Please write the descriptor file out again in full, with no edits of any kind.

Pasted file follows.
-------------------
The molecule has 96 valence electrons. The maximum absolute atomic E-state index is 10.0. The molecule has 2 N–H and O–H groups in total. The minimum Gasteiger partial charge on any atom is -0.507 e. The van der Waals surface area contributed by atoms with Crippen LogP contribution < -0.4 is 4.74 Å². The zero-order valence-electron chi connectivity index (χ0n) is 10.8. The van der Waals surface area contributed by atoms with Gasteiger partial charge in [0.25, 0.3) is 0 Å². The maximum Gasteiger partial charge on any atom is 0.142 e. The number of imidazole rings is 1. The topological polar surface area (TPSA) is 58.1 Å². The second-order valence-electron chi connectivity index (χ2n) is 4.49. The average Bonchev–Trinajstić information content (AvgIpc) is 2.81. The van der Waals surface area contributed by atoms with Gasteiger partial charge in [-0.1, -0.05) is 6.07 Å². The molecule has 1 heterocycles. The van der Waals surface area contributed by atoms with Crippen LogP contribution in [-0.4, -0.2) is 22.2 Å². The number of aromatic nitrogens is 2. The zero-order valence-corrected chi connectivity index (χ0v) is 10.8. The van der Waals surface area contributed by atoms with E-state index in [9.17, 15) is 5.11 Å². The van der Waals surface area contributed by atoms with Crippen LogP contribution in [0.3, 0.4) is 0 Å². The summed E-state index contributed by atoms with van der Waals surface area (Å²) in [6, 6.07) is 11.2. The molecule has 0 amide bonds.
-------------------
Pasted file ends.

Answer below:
The molecule has 96 valence electrons. The maximum absolute atomic E-state index is 10.0. The molecule has 2 N–H and O–H groups in total. The minimum Gasteiger partial charge on any atom is -0.507 e. The van der Waals surface area contributed by atoms with Crippen LogP contribution < -0.4 is 4.74 Å². The zero-order valence-electron chi connectivity index (χ0n) is 10.8. The van der Waals surface area contributed by atoms with Gasteiger partial charge in [0.25, 0.3) is 0 Å². The maximum Gasteiger partial charge on any atom is 0.142 e. The number of imidazole rings is 1. The topological polar surface area (TPSA) is 58.1 Å². The second-order valence-electron chi connectivity index (χ2n) is 4.49. The average Bonchev–Trinajstić information content (AvgIpc) is 2.81. The van der Waals surface area contributed by atoms with Gasteiger partial charge in [-0.1, -0.05) is 6.07 Å². The molecule has 1 heterocycles. The van der Waals surface area contributed by atoms with Crippen LogP contribution in [-0.4, -0.2) is 22.2 Å². The number of aromatic nitrogens is 2. The zero-order valence-corrected chi connectivity index (χ0v) is 10.8. The van der Waals surface area contributed by atoms with E-state index in [9.17, 15) is 5.11 Å². The van der Waals surface area contributed by atoms with Crippen LogP contribution in [0.3, 0.4) is 0 Å². The summed E-state index contributed by atoms with van der Waals surface area (Å²) in [6, 6.07) is 11.2. The molecule has 0 amide bonds.